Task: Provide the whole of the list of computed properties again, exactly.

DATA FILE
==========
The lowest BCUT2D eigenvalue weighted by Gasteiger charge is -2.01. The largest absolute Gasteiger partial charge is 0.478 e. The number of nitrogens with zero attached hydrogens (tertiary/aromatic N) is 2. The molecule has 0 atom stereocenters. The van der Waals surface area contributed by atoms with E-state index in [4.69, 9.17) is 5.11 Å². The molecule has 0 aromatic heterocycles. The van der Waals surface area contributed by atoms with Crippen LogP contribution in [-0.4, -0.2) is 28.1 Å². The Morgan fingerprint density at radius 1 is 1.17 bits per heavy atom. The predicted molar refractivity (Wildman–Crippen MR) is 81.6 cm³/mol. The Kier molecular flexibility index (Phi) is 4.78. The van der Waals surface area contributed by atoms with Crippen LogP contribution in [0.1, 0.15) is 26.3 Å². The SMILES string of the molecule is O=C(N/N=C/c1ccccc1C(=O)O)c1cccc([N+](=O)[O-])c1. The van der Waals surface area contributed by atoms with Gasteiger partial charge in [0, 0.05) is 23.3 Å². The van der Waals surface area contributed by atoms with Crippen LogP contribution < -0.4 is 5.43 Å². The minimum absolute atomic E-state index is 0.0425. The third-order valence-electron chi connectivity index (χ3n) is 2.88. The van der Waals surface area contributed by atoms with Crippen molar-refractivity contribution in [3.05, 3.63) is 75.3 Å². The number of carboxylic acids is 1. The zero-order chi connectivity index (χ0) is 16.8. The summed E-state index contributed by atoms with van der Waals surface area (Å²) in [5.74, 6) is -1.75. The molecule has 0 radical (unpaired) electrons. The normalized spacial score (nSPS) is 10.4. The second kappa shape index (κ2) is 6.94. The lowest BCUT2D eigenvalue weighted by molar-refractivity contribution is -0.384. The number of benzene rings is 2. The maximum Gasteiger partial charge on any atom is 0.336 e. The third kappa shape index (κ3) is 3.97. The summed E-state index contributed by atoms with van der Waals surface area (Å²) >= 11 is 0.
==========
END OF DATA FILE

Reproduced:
The lowest BCUT2D eigenvalue weighted by Gasteiger charge is -2.01. The largest absolute Gasteiger partial charge is 0.478 e. The number of nitrogens with zero attached hydrogens (tertiary/aromatic N) is 2. The molecule has 0 atom stereocenters. The van der Waals surface area contributed by atoms with E-state index in [4.69, 9.17) is 5.11 Å². The molecule has 0 aromatic heterocycles. The van der Waals surface area contributed by atoms with Crippen LogP contribution in [-0.4, -0.2) is 28.1 Å². The Morgan fingerprint density at radius 1 is 1.17 bits per heavy atom. The predicted molar refractivity (Wildman–Crippen MR) is 81.6 cm³/mol. The Kier molecular flexibility index (Phi) is 4.78. The van der Waals surface area contributed by atoms with Crippen LogP contribution in [0.1, 0.15) is 26.3 Å². The SMILES string of the molecule is O=C(N/N=C/c1ccccc1C(=O)O)c1cccc([N+](=O)[O-])c1. The van der Waals surface area contributed by atoms with Gasteiger partial charge in [0, 0.05) is 23.3 Å². The van der Waals surface area contributed by atoms with Crippen LogP contribution < -0.4 is 5.43 Å². The minimum absolute atomic E-state index is 0.0425. The third-order valence-electron chi connectivity index (χ3n) is 2.88. The van der Waals surface area contributed by atoms with Crippen molar-refractivity contribution in [3.05, 3.63) is 75.3 Å². The number of carboxylic acids is 1. The zero-order chi connectivity index (χ0) is 16.8. The summed E-state index contributed by atoms with van der Waals surface area (Å²) in [5.74, 6) is -1.75. The molecule has 0 radical (unpaired) electrons. The normalized spacial score (nSPS) is 10.4. The second kappa shape index (κ2) is 6.94. The lowest BCUT2D eigenvalue weighted by molar-refractivity contribution is -0.384. The number of benzene rings is 2. The maximum Gasteiger partial charge on any atom is 0.336 e. The third kappa shape index (κ3) is 3.97. The summed E-state index contributed by atoms with van der Waals surface area (Å²) >= 11 is 0.